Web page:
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Hearing reviews demolition of playground

Date: 9/19/2012

By Carley Dangona

WESTFIELD — At the Superior Court in Springfield on Sept. 12, Judge Tina Page presided over a hearing investigating whether or not the city legally proceeded with the Ashley Street School Project.

Thomas Kenefick III, representative of the plaintiffs in the case, sought a continuance of the temporary restraining order granted by the court Sept. 4.

Kenefick argued that the city began construction without first completely the appropriate legal steps as designated by Article 97. "As an open space, as a protected space the city had to and has to follow procedure under Article 97," he said. "It [Article 97] has not been complied with. The entire Cross Street Playground (CSP) is protected under federal law."

Article 97 states that only after review by the state's Department of Energy and Environmental Affairs can designated use of protected land be repurposed. Such change requires a two-thirds approval by both houses of Legislature.

Kenefick continued, "The issue isn't what the city can do; it's when can they do it."

Assistant City Solicitor William O'Grady, attorney for Westfield, argued that the city was not violating the article. "The money used initially [for the CSP] was to create a playground," he stated. "Article 97 deems the procedure for converting this property to other use must be followed. The proposed site [for the new elementary school] is being upgraded [not repurposed] with soccer, basketball and baseball fields."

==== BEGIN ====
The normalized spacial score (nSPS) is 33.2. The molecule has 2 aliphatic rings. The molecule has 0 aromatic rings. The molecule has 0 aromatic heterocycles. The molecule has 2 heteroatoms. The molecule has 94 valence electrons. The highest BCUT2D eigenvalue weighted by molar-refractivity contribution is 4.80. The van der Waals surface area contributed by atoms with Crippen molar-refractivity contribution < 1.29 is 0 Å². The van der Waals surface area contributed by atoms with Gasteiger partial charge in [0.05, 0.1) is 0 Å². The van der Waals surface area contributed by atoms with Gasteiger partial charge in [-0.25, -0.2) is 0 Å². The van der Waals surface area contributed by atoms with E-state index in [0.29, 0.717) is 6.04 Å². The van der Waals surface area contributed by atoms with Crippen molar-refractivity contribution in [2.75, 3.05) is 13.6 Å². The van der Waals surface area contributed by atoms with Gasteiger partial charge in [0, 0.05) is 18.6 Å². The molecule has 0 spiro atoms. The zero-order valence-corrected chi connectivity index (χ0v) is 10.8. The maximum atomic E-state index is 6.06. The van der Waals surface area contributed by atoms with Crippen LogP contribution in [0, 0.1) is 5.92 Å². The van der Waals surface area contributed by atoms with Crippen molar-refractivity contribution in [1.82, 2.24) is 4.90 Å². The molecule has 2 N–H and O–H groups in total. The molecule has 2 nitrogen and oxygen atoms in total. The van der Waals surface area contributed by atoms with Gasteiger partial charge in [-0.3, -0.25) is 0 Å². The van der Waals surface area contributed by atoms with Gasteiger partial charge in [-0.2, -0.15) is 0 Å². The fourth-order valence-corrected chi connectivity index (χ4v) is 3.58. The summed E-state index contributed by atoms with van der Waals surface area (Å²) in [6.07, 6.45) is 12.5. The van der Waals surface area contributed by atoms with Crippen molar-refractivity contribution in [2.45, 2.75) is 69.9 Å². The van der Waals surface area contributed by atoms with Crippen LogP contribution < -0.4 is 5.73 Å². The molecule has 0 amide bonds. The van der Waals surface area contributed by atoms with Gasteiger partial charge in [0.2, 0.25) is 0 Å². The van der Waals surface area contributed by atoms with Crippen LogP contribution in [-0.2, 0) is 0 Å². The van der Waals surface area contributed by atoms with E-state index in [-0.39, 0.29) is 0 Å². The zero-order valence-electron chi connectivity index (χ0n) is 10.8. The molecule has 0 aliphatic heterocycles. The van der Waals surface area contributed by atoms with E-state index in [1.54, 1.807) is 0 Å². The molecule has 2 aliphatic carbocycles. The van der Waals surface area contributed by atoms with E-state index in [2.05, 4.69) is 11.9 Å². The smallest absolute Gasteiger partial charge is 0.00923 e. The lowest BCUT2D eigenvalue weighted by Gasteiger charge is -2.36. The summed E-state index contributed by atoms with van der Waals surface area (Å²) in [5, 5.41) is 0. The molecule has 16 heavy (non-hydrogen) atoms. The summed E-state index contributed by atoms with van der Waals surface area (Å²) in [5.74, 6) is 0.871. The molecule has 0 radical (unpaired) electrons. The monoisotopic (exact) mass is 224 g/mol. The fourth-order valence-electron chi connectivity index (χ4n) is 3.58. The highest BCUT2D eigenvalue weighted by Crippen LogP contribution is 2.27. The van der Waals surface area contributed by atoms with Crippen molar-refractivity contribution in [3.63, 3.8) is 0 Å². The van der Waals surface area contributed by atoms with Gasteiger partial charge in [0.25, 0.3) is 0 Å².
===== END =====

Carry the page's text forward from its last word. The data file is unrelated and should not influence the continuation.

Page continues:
O'Grady criticized the emergency motion by the residents to acquire the temporary restraining order, since their case was initially filed in April. He called it a delay tactic that jeopardizes the entire project and could cost taxpayers millions.

Kenefick responded stating that the emergency was constituted by the fact that the city began bulldozing the site and proceeded with the groundbreaking. He also charged that the city should've complied with the law before committing to the project.

At time of publication, the court had yet to rule on the case.